by Howard Lo

Why you shouldn’t build an app aimed at 500,000 users in 5 days on a $100 server


A few days ago, I read Erik Duindam’s “How I built an app with 500,000 users in 5 days on a $100 server” article. Basically, he spent an extra 2–3 hours (totaling 24) to make his app (GoSnap) scalable by using a CDN and some optimized databases. He gives another app (GoChat) a hard time for building an app that had technical issues at launch.

Those reading his article should take a few things into consideration:

He is a good developer.

Much better than me.

I doubt I could push whatever he did out in 24 hours. He’s quick, and knows what he’s doing.

To him, 2–3 hours isn’t a big deal. You can shave that off your sleeping schedule and feel crappy for a day. But what if you’re not a strong developer? 24 hours turns into a week, and 2–3 hours can be nearly a full day.

If you’re racing to push something out because you’re worried someone else might have the same idea (more common than you think), a full day can make or break you.

Gauge this for yourself, but I’d rather be first with a 90% solution than second with 100% solution.

%Failure > %Success

Apps you build are far more likely to fail than they are to succeed.

Erik speaks from a winner’s point of view. Winners speak a lot louder than losers, whose stories about their failures probably aren’t as impactful (or exciting) as Erik’s is.

If you do a quick search for Pokemon Go related apps, there are dozens of failed apps for every successful one.

Barring massive partnerships (Google and Nintendo, in the case of Pokemon Go) the app store is essentially one giant numbers game. Yes, you can spend 10% more time to make your app scalable. But assuming your chance of failure is so high, in most cases that extra 10% of time is going to waste. If you spend 10% more time to make all your Minimum Viable Products (MVPs) scalable, but fail 9x, that’s one fewer MVP you could have built.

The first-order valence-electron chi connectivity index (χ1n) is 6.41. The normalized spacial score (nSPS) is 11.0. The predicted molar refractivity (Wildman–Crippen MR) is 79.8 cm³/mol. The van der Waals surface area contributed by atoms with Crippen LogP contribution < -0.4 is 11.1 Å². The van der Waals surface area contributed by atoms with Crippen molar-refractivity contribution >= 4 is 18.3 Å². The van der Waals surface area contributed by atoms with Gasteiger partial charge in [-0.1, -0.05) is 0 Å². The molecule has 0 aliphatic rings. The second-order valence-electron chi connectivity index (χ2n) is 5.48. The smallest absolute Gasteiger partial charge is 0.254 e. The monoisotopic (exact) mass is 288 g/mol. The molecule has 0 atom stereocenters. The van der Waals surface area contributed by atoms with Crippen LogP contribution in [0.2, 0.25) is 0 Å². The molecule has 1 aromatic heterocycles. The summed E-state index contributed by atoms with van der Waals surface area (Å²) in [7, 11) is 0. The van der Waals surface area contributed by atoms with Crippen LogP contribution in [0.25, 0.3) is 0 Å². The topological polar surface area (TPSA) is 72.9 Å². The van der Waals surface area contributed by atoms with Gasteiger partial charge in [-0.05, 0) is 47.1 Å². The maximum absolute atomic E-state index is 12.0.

And are you really going to stop at 10%? Do you have so much self control and a birds eye view of what you’re doing?

For me, that 10% can become 20% really quick because “well, I put in a CDN on my app, why not put in caching, it’ll only take another 10%.”

Go minimum or go all out. Drawing the line anywhere else isn’t optimal.

Failing isn’t so bad.

Erik himself updated his article a few days after:

The Google Play page says [GoChat] “back 100%” with “over 2 million users”.

GoChat launched an MVP, didn’t know they would get so much traction, and their crappy MVP code buckled under load. GoChat failed.

Or did it?

Because even though GoChat went down, it’s still getting more users than Erik’s GoSnap, which is built to scale. They are different products, sure, but could the extra 10% of time Erik put into GoSnap been better used to hit the app market 2–3 hours sooner? Could Erik be sitting on more users with the 2–3 hours head start and a technical crash after?

Hard to say what the results could’ve been, but it’s interesting to think about.

Even though GoChat’s code failed them, they still bounced back. They optimized in the second step, and still captured over 2 million users. The failure of non-scalable MVPs doesn’t seem to have hurt them all that much in the end.

Could GoChat have gotten more users by this point if they didn’t crash? Possibly. But they sure as hell didn’t miss the gravy train as Erik suggests, so what do you have to worry about?

It’s better to go ahead and launch than to miss the train entirely because you were too busy scaling.

The thing about “scale” is that at the upper end there are so many users to go around, you can afford to run into problems initially and still capture a good market share post-fix.

At the lower end of “scale” there is nothing. You have nothing on your side but speed of execution. You have to get there fast. Just ask the dozens of other apps that aren’t being downloaded.

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